You are not permitted to download, save or email this image. Visit image gallery to purchase the image.
The entertainer, who's charged with groping a teenage girl in Cambridge in the mid-1970s, last week insisted he'd never been to city until three or four years ago.
But the jury on Monday was shown newly-uncovered footage of the Australian participating in Star Games in 1978 at Jesus Green in Cambridge.
Harris was captain of the "Theatre" team, participated in a swimming race and painted a mural on a wall, Southwark Crown Court heard.
Prosecutor Sasha Wass QC said the footage proved Harris was lying when he said he hadn't been to Cambridge until recently.
"That was a deliberate lie, wasn't it?" Ms Wass asked the artist and singer.
Harris replied: "No ... a lapse of memory." The 84-year-old said he had no idea he was in Cambridge until he saw the Star Games footage on Thursday.
Ms Wass appeared incredulous, asking: "You didn't know where you were?"
"I don't think any of us (in the show) did," Harris replied.
"We all went on a bus to get there. We were deposited on the green.
"I was in Cambridge but I didn't know it was Cambridge." But Ms Wass told Harris there was no way he could have forgotten participating in Star Games.
"You deliberately tried to mislead the jury," the prosecutor said.
The alleged victim initially said she'd been groped by Harris at what she thought was a celebrity version of It's a Knockout in Cambridge in around 1975 when she was 13 or 14.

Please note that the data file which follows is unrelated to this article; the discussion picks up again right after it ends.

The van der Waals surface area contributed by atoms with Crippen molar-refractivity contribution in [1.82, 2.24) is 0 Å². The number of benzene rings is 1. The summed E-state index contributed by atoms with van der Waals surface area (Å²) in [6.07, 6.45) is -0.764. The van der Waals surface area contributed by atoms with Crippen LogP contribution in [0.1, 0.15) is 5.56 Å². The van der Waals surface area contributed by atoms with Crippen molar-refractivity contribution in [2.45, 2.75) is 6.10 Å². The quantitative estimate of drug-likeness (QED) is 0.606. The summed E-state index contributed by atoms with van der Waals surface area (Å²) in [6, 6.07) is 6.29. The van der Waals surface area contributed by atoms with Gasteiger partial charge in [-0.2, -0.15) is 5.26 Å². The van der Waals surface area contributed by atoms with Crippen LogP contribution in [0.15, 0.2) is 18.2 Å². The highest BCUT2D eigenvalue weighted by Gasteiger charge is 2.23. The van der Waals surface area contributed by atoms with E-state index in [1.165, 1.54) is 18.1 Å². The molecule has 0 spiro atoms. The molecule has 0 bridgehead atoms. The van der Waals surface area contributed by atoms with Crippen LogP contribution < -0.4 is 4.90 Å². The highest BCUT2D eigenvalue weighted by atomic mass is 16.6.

She turned 16 in early 1978.
During her evidence in mid-May the woman told the court: "The incident is bright red in my mind and everything else is grey." She said Harris groped her after she'd been drawn to a crowd which was watching Harris on all fours barking at a dog.
Harris on Monday was asked whether he now accepted that Star Games was filmed at Cambridge.
"It was a suburb of Cambridge," he said.
The 84-year-old also disputed the show was similar to a celebrity version of It's a Knockout.
Ms Wass concluded by stating that while Harris claimed all the women in the case were lying, the Cambridge footage showed in fact "you are the one that has lied".
Harris became increasingly combative during the rigorous cross-examination leading Justice Nigel Sweeney to intervene at one point.
"That's enough," the judge warned Harris, adding he was not to ask questions of Ms Wass but rather answer them.
"It's not a verbal joust." Harris was subsequently asked by defence lawyer Sonia Woodley QC if he deliberately misled the court.
"It wasn't a deliberate lie," he said.
"As far as I remembered I had never been to Cambridge and, until I saw that opening couple of frames of that program, I had no idea that program was done in Cambridge."
Harris then returned to the glass-walled dock to watch his daughter Bindi Nicholls give evidence from the witness box.
The main complainant in the case was Bindi's childhood friend. She claims Harris first abused her when she was 13 and joined the family on an overseas holiday in 1978.
The complainant says Harris indecently assaulted her in a Hawaii hotel room after she'd had a shower and again on the beach when wrapping her in a towel.
Ms Nicholls on Monday was asked whether her parents ever came into to girls' hotel room.
"Nah," she replied.
Harris's daughter also said it would be "weird" for her father to wrap her friend in a towel on the beach because "generally teenagers dry themselves".
"No I can't see that happening," the 50-year-old artist told the jury.
Ms Nicholls said her friend was "incredibly independent" and moreover Harris hated sunbathing and was unlikely to have been on the beach.
Ms Wass last week asked Harris if he'd told his daughter to back his claim that he'd had a consensual "affair" with her friend that only started after she turned 18.
"No, no discussions at all," the entertainer replied.
Harris is charged with indecently assaulting four girls in the UK between 1968 and 1986. The 84-year-old denies all 12 counts.